Equilibrium Effects of Pharmaceutical Bundling: Evidence from India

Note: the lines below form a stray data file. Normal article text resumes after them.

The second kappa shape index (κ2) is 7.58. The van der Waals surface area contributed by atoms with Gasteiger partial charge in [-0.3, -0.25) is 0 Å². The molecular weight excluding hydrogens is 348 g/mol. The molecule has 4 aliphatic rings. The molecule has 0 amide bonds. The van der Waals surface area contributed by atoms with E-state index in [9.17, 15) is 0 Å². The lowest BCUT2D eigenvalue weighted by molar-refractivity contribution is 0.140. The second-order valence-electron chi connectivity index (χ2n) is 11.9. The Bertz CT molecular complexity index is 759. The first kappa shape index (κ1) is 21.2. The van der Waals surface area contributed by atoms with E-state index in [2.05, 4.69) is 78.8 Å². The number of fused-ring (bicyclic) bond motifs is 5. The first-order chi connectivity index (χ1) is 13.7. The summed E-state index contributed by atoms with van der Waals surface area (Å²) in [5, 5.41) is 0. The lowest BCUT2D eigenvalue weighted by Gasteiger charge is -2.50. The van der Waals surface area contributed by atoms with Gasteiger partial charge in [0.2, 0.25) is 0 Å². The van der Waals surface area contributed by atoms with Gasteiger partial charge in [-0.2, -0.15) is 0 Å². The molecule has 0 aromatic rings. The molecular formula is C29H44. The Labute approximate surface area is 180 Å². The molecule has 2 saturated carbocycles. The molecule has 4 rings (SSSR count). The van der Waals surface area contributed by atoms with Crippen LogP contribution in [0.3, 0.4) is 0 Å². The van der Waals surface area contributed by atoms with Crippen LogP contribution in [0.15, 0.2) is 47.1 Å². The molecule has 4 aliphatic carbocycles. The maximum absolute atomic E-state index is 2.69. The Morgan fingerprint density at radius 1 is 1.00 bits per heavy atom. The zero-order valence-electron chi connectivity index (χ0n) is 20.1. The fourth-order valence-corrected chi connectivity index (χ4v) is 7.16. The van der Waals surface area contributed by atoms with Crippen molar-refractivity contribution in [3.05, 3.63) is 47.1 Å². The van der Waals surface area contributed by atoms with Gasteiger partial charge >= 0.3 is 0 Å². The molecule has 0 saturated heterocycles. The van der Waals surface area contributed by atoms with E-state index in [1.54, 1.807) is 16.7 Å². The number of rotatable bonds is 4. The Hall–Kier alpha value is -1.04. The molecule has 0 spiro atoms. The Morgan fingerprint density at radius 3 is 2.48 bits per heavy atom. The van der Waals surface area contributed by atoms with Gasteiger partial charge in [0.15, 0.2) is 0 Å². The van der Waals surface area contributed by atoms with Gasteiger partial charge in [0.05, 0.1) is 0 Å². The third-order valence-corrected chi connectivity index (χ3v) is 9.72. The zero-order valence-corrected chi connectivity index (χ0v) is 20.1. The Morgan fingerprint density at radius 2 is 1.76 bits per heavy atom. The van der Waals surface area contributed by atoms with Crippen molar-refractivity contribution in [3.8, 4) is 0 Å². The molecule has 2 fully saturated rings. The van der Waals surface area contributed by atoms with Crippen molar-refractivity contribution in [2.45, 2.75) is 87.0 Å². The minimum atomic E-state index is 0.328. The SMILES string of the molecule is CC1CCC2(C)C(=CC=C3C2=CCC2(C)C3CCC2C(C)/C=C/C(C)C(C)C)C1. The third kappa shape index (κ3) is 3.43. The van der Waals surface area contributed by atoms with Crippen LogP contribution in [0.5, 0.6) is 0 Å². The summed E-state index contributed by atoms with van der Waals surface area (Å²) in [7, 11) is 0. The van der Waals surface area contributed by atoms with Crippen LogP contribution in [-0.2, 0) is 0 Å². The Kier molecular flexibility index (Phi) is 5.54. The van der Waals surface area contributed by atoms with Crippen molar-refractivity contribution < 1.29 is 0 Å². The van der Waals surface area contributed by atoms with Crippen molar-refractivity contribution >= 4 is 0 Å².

We study the equilibrium effects of competitive bundling on market outcomes and social welfare in the context of the Indian pharmaceutical industry. Fixed-dose combinations (FDCs), which bundle two or more drugs in a single pill, account for over 50% of pharmaceutical revenue in India. Using an equilibrium model of drug demand and supply, we show that the price and welfare effects of FDCs are theoretically ambiguous. Empirically, we find that FDCs on average sell at a 28% discount but increase standalone component prices by 3%. New FDCs significantly increase sales of drug bundles. To quantify the welfare effects of FDCs, we estimate the model in the market for Alzheimer’s drugs. We find that FDCs increase consumer surplus by 21% and firm profits by 13% because of significant market expansion and cost savings. Counterfactual analysis shows that applying FDC regulations from the US to India could deter FDC entry and forestall potential welfare benefits.